By Emilie St. John
It’s summer time when the minds of most people are far away from the classroom.
But a group of Black educators meeting July 10-13 in Napa had education on their minds — specifically the education of Black boys.
The California Association of Black School Educators held its second annual institute focusing on what organizers called the national crisis surrounding the “de-education of Black boys.”
The organization was founded by Compton school board member Micah Ali, who has made it his mission to spotlight the inequity in trying to educate young Black males.
“We come together to talk about a topic that is very much important throughout urban America and that is what do we do in respect to the crisis of young Black boys,” Ali said. “As we dissect the de-education of young Black males in our education systems, we have an opportunity to not just look at it from the university and collegiate lens but we have an opportunity to lean into the practitioner space and look at various forms of delivery which will yield best practices as well as results.”
“What a blessing to be surrounded by educators with a common theme and a mission which is to educate and not incarcerate our young Black boys,” Ali added.
Erika Mitchell has been a member of the Atlanta Board of Education for the last five years, and attended the conference in hopes of adding to her arsenal of ways to educate the primarily Black students who make up the area she represents on the board.
“When I look at the schools in my area with the lowest performing schools being predominantly African-American, that is a problem,” Mitchell said. “Black students represent 74% of our district and it is a true state of the emergency as the belief is these students can’t be taught.
“As a board, its our responsibility to help solve these problems, not just throw it back on the district.”
Hank Moore represents a school district outside of Chicago.
“My wife is a teacher in Chicago Public Schools and I represent an area close by,” he said. “I don’t need to read a book to see what’s gong on. I have a PhD in common sense.”
He said he abides by the five “P’s” principle.
“Proper preparation prevents poor performance,” he said. “We are always looking for unique ways to reach our Black students. The establishment isn’t set up for success and parents have bought in.”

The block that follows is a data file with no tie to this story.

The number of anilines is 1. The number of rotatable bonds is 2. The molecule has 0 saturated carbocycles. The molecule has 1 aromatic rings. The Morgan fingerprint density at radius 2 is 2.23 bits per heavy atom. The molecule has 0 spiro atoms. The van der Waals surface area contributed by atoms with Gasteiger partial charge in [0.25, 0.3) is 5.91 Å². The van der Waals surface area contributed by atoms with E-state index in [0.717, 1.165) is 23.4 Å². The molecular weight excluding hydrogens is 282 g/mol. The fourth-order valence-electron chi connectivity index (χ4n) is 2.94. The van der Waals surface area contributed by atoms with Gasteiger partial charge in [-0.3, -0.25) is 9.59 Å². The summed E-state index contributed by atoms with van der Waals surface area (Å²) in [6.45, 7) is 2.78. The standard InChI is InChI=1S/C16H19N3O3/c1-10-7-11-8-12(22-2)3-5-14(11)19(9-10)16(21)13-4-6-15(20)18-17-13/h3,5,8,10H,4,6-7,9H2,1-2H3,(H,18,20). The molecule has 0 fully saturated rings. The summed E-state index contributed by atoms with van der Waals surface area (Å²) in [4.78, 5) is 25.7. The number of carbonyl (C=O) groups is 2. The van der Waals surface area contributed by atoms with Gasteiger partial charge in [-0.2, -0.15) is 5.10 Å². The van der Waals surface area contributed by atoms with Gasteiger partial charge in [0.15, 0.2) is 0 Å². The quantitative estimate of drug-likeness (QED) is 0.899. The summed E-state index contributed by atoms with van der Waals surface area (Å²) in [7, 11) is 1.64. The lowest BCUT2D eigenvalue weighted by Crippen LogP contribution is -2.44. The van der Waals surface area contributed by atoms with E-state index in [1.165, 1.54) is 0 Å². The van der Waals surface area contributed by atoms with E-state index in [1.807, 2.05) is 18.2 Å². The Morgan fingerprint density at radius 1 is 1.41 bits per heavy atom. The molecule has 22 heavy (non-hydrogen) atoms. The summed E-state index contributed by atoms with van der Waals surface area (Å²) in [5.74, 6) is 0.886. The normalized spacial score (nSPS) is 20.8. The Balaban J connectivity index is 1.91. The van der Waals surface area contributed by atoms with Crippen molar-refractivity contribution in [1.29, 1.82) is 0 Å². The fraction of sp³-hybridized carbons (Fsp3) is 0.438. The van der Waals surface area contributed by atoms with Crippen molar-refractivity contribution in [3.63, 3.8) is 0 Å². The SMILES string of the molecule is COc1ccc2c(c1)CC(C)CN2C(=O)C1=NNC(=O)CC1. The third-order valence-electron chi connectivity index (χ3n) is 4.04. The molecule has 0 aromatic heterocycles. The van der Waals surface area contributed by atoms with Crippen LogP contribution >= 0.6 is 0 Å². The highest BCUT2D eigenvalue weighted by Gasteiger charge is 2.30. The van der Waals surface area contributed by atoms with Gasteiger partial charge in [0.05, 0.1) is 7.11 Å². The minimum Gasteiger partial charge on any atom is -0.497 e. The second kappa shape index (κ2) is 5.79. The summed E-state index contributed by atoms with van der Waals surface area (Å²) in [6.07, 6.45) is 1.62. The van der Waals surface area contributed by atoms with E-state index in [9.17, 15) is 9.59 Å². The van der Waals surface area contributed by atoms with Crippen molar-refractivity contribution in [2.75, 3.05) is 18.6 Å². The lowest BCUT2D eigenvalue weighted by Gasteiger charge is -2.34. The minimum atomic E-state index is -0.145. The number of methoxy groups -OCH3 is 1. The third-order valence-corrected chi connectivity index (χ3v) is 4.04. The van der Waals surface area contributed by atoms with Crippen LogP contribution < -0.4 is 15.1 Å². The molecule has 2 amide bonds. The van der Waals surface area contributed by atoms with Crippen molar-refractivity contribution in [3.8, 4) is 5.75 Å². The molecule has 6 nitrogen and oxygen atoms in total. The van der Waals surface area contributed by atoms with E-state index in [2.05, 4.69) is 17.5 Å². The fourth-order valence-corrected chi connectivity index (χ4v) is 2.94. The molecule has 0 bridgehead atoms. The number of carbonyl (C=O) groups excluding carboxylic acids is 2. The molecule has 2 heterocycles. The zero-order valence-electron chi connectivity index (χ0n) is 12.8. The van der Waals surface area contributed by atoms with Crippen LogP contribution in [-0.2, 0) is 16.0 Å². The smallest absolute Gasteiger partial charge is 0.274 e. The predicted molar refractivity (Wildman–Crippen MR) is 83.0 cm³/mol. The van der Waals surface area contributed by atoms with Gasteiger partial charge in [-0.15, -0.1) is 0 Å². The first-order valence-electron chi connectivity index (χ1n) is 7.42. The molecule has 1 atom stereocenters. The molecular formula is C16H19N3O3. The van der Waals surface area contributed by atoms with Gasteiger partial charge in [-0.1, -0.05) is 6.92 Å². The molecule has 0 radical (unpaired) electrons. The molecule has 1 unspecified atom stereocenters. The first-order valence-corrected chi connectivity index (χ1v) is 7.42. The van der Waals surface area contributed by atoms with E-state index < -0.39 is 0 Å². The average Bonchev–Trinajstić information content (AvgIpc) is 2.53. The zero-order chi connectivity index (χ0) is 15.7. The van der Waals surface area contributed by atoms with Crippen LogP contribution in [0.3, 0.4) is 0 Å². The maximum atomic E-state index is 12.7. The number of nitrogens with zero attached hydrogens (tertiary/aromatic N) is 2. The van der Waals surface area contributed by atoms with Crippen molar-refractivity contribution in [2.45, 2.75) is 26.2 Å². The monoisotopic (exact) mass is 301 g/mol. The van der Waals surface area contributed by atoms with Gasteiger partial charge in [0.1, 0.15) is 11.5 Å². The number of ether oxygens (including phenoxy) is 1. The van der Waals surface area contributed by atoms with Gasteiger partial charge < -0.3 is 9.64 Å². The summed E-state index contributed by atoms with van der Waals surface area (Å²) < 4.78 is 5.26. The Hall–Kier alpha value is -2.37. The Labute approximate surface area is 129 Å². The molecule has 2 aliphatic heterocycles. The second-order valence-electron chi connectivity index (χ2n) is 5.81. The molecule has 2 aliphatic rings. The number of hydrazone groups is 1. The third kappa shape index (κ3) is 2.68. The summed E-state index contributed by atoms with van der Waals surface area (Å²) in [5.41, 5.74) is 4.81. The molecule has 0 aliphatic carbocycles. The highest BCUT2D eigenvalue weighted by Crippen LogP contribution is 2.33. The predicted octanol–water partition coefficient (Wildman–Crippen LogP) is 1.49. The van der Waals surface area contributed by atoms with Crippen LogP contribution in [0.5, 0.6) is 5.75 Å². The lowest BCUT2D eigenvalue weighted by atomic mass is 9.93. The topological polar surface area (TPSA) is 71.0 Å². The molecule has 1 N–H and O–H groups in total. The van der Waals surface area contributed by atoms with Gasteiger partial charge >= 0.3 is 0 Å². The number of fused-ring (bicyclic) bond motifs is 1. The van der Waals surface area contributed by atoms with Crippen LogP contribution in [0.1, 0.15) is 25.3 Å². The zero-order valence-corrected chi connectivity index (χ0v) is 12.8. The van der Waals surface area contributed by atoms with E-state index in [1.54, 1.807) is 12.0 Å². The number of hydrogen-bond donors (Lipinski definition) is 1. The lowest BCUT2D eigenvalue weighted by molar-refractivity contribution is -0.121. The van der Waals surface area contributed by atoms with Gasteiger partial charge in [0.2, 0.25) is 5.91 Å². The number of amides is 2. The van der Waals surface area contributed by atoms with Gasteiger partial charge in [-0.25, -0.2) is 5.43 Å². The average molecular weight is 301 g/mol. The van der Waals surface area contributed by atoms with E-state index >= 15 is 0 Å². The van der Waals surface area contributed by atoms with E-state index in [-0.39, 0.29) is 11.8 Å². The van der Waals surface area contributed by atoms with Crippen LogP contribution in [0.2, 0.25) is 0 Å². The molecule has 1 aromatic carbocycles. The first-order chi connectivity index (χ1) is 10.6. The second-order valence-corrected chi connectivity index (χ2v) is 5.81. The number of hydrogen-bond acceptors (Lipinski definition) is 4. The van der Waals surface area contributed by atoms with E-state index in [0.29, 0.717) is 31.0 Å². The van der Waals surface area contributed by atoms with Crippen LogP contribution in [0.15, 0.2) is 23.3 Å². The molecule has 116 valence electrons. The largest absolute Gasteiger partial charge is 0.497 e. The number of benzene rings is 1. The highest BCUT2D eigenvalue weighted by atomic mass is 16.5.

D’artagnan Scorza, a former member of the Inglewood school board, offered remarks on the anti-deficit mindset that breeds implicit bias in schools.
“We have to stop blaming people for their circumstances,” Scorza said.
He currently serves as the executive director of Racial Equity for Los Angeles County and founded the Social Justice Learning Institute, which grew from a Black Male Youth Academy at Inglewood’s Morningside High School to a full class that comes with credit towards graduation.
“Our social justice class is taught in 27 high schools throughout Los Angeles County,” said Derek Steele, executive director of the Social Justice Learning Institute.
The Social Justice Learning Institute is part of a broader coalition that makes up BLOOM alongside Becoming a Man and other organizations that are dedicated to changing the life trajectories of young Black men.
The summer conference was sponsored by BLOOM, the Bill and Melinda Gates Foundation, Stride, Engie, Compton College, and a host of educational providers all aligned with the mission of educating young Black men.
Attendees took part in workshops and breakout sessions to discuss implicit bias training conducted by Bryant T. Marks, who is an associate professor of psychology at Morehouse College and the founder of the National Training Institute on Race and Equity.
Ali was pleased with the conference.
“We are having a phenomenal time with educators flying in from all over the country,” he said. “Half of the conference is represented by California with the other half from the rest of the United States.”
Emilie St. John is a freelance journalist covering the areas of Carson, Compton, Inglewood and Willowbrook. Send tips to her at email@example.com.